Tag Archives: pumpkin

The Vegetable of Many Faces?

Pumpkins, what a “cool” vegetable and is there a more versatile vegetable? My opinion no there is not, and the pumpkin has been around for a very long time. The oldest evidence, pumpkin-related seeds dating between 7000 and 5500 BC, were found in Mexico. I am not really sure who or why someone decided that pumpkins were going to be the face of Halloween but what a brilliant idea. The pure joy of watching the competition (some more serious then any professional sports championship) and excitement of the pumpkin carving contest is magical.

Is there anything a pumpkin can not do? We use pumpkins in just about everything from a latte to flavoring beer, savory to sweet and we even toast the seeds that really are simply delicious.

Well I am not going to carve any pumpkins for you today but I have decided to create a very simple dish that I hope you will be inspired by. This dish can be created with out much hassle and I played with the goat cheese a little but you could use crumbled cheese and it would be just as tasty. Hope you enjoy…Jason

Amy’s Wine Picks

For Chef McLeod’s roasted pumpkin and chilled goat cheese ravioli, I recommend a fuller-bodied white wine or a -lighter bodied red to avoid overwhelming the subtle flavors of the goat cheese.

Top Pick: A Chenin Blanc from the Loire Valley, France, such as Savennières. Chenin Blanc has naturally high acidity and an aggressive bitterness which pairs well with warm fall flavors. In its youth, Savennières can be austere, dry and rigid. But as it ages, it develops a complex honeyed undertone with a rich palate. Two Grand Cru appellations within Savennières include La Roche aux Moines and Coulée de Serrant. Typical aromas include bruised red apples, chamomile tea, wasabi, tangerine, chalk, limestone and wet wool.

Playing it Safe: A lighter-bodied Gamay from Beaujolais, France, complements the roasted flavors of the pumpkin. Beaujolais has a very distinct flavor profile of banana, bubblegum and pear drop due to its aging process, carbonic maceration. This is when the alcoholic fermentation occurs in whole, uncrushed grapes in an anaerobic environment, under the protective blanket of carbon dioxide. The grapes eventually explode and are crushed under the weight of those above it. Other aromas include strawberries, black cherries, violets, and crushed granite.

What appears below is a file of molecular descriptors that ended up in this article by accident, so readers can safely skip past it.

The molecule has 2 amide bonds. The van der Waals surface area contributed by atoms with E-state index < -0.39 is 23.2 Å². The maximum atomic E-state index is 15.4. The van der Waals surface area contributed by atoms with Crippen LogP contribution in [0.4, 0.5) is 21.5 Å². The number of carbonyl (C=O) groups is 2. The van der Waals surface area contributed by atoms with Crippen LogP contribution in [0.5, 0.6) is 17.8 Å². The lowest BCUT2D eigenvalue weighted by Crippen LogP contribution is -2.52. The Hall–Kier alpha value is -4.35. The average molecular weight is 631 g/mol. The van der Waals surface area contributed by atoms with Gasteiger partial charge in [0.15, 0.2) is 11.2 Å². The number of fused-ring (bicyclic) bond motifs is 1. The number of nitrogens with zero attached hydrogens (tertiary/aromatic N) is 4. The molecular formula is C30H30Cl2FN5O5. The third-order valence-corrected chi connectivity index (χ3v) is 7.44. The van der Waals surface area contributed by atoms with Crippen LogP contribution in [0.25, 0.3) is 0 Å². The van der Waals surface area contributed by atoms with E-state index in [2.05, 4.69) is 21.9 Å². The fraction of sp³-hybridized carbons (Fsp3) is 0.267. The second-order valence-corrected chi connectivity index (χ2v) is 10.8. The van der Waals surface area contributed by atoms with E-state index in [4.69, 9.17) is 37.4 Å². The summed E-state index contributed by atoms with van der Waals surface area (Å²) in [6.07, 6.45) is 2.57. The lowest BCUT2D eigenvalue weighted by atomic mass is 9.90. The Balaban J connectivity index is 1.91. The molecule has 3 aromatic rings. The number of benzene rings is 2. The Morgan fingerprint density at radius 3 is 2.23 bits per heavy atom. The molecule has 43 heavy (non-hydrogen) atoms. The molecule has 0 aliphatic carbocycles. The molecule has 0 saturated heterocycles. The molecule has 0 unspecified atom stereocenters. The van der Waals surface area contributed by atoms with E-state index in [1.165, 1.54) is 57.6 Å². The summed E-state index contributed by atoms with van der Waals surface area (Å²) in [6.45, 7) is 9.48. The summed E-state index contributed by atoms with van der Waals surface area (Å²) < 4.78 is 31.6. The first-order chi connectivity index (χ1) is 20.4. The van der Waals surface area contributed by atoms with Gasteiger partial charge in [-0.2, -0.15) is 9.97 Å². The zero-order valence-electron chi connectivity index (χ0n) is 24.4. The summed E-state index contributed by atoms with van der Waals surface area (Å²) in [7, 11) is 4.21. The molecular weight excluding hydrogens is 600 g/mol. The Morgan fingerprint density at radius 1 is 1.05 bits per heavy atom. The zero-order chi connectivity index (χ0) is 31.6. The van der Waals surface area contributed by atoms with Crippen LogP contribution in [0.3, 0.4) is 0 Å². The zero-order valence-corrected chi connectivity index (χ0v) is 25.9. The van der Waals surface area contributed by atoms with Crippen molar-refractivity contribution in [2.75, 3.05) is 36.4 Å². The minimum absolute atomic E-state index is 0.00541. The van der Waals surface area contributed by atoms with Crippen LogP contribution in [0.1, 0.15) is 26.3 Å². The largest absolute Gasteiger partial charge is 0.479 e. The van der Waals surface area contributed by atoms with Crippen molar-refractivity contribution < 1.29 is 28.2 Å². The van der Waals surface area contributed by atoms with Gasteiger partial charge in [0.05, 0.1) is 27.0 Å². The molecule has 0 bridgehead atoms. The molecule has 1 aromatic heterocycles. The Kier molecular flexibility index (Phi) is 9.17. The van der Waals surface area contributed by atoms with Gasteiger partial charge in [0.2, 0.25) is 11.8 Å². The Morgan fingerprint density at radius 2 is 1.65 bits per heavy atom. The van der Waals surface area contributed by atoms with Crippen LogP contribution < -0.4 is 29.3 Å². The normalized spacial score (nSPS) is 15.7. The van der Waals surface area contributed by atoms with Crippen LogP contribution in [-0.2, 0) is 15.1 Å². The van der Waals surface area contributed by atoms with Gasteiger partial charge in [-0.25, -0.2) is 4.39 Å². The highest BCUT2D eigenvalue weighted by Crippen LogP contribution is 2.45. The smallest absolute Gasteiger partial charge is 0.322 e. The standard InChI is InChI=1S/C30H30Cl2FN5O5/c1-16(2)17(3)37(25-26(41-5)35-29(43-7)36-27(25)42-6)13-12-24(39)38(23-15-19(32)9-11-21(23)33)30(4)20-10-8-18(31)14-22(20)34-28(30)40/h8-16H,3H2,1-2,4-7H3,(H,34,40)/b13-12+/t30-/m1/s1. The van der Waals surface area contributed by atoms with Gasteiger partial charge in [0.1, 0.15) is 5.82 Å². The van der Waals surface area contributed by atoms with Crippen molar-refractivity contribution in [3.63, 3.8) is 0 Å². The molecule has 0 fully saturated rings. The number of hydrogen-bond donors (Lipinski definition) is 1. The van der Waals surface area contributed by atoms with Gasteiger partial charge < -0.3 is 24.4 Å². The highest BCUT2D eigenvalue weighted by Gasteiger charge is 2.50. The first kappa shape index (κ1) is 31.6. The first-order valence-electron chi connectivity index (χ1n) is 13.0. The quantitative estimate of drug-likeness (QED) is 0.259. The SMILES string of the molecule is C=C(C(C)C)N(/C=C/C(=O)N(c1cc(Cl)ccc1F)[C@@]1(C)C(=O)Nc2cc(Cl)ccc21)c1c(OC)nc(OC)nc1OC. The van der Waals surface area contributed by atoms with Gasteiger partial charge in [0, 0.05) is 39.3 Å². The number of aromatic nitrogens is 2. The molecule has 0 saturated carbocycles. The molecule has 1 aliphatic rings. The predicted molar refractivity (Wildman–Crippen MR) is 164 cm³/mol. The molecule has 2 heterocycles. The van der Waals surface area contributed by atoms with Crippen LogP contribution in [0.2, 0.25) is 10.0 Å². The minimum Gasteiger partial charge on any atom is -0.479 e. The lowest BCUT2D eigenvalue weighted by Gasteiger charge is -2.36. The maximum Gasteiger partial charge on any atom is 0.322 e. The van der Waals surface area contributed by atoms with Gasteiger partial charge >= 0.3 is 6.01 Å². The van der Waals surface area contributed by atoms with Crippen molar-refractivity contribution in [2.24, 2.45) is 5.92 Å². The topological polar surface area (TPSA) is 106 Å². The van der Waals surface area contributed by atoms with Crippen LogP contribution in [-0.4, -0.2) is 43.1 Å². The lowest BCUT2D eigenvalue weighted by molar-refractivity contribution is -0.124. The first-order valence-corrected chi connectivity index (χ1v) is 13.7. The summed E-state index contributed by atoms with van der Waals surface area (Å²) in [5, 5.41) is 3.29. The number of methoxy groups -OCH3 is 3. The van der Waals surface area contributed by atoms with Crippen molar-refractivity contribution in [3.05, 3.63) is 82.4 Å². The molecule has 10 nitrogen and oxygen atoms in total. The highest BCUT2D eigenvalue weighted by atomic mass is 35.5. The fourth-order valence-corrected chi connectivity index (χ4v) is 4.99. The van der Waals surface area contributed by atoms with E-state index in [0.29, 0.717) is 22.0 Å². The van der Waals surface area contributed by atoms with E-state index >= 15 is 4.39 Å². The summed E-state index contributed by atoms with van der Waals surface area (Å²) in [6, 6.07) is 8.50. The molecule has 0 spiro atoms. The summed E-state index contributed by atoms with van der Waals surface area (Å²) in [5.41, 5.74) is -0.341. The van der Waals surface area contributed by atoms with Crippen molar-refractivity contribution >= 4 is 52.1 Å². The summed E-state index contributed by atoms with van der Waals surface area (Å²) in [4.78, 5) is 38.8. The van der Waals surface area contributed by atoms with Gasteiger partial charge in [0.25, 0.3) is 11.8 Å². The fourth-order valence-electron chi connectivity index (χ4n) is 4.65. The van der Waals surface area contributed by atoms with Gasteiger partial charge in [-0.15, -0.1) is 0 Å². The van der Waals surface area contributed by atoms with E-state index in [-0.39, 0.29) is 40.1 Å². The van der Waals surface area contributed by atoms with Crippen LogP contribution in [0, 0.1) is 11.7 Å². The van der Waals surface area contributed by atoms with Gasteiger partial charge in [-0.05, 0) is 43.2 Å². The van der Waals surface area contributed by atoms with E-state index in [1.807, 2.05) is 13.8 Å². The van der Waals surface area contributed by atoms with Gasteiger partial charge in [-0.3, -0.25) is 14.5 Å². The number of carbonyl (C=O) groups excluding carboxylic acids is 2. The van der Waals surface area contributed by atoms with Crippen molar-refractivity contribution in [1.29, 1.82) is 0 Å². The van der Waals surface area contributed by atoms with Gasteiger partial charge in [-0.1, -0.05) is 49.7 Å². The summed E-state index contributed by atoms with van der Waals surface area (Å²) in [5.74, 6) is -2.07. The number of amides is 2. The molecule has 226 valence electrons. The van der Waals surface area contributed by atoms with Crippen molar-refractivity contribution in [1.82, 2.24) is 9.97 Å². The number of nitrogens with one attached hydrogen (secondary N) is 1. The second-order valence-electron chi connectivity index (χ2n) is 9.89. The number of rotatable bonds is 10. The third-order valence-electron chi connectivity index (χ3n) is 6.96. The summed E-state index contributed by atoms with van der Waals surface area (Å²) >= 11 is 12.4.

Off the Beaten Track: Orange wine. Yes, it exists. They are lush and perfect for fall.
One of the best producers is Stanko Radikon. Located in the small town of Oslavia in the Isonzo zone of Fruilli, the winery is known for hand-harvesting, extended skin maceration, large, older barrel fermentations without temperature control, no added yeasts or enzymes, and little or no use of sulfur.

On the Radikon website: “The winery’s philosophy is to always make a natural, organic wine with the least human intervention possible and with the maximum respect for the soils and nature.”
The vineyards were originally planted by Stanko’s grandfather, Franz Mikulus, with the Ribolla Gialla grape. In 1948, Stanko’s parents, who had inherited the property from his mother’s father, planted Merlot, Tocai Friulano and Pinot Grigio. Today, Stanko, his wife, Suzana and son, Sasa maintain their family’s land. The family produces the Jakot (100% Tocai Fruilano), Ribolla Gialla and Oslavje (40% Chardonnay, 30% Pinot Grigio and 30% Sauvignon)

Cheers,
Amy Payne

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Cooking with Pumpkin

Kürbis is the German word for Pumpkin. In our early days of living in Switzerland, we ventured across the border into Germany and found a decent Italian restaurant recommended to us by one of our friends. It was totally packed and the staff of family were shouting in Italian to one another across the restaurant. They squeezed us in and our waiter (who became our favourite and always had a table for us) suggested we try the soup. Kürbis. We walked through our limited German not knowing what we had ordered until the creamy soup the colour of pale squash arrived. It clicked for one of my kids who immediately figured it out and said with a smile, “pumpkin soup”!